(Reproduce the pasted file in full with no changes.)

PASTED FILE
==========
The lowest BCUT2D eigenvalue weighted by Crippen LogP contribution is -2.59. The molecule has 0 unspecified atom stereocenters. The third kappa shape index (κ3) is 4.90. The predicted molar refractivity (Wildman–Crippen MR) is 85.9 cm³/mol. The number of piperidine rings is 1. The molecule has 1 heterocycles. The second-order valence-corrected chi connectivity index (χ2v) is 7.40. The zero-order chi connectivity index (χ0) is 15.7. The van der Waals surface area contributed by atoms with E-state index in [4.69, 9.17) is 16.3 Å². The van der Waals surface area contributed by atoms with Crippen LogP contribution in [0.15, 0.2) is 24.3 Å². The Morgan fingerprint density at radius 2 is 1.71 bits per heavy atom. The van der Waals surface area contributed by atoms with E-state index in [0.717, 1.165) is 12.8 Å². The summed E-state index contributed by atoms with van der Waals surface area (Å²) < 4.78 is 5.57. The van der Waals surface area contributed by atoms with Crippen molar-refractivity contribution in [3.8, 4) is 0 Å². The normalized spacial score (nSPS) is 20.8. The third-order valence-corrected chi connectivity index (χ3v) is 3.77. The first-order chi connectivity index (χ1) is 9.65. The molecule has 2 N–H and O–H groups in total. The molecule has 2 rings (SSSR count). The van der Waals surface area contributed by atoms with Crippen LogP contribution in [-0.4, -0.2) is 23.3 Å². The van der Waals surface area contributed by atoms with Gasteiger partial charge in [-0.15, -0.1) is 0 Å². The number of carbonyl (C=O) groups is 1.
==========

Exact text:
The lowest BCUT2D eigenvalue weighted by Crippen LogP contribution is -2.59. The molecule has 0 unspecified atom stereocenters. The third kappa shape index (κ3) is 4.90. The predicted molar refractivity (Wildman–Crippen MR) is 85.9 cm³/mol. The number of piperidine rings is 1. The molecule has 1 heterocycles. The second-order valence-corrected chi connectivity index (χ2v) is 7.40. The zero-order chi connectivity index (χ0) is 15.7. The van der Waals surface area contributed by atoms with E-state index in [4.69, 9.17) is 16.3 Å². The van der Waals surface area contributed by atoms with Crippen LogP contribution in [0.15, 0.2) is 24.3 Å². The Morgan fingerprint density at radius 2 is 1.71 bits per heavy atom. The van der Waals surface area contributed by atoms with E-state index in [0.717, 1.165) is 12.8 Å². The summed E-state index contributed by atoms with van der Waals surface area (Å²) < 4.78 is 5.57. The van der Waals surface area contributed by atoms with Crippen molar-refractivity contribution in [3.8, 4) is 0 Å². The normalized spacial score (nSPS) is 20.8. The third-order valence-corrected chi connectivity index (χ3v) is 3.77. The first-order chi connectivity index (χ1) is 9.65. The molecule has 2 N–H and O–H groups in total. The molecule has 2 rings (SSSR count). The van der Waals surface area contributed by atoms with Crippen LogP contribution in [-0.4, -0.2) is 23.3 Å². The van der Waals surface area contributed by atoms with Gasteiger partial charge in [-0.15, -0.1) is 0 Å². The number of carbonyl (C=O) groups is 1.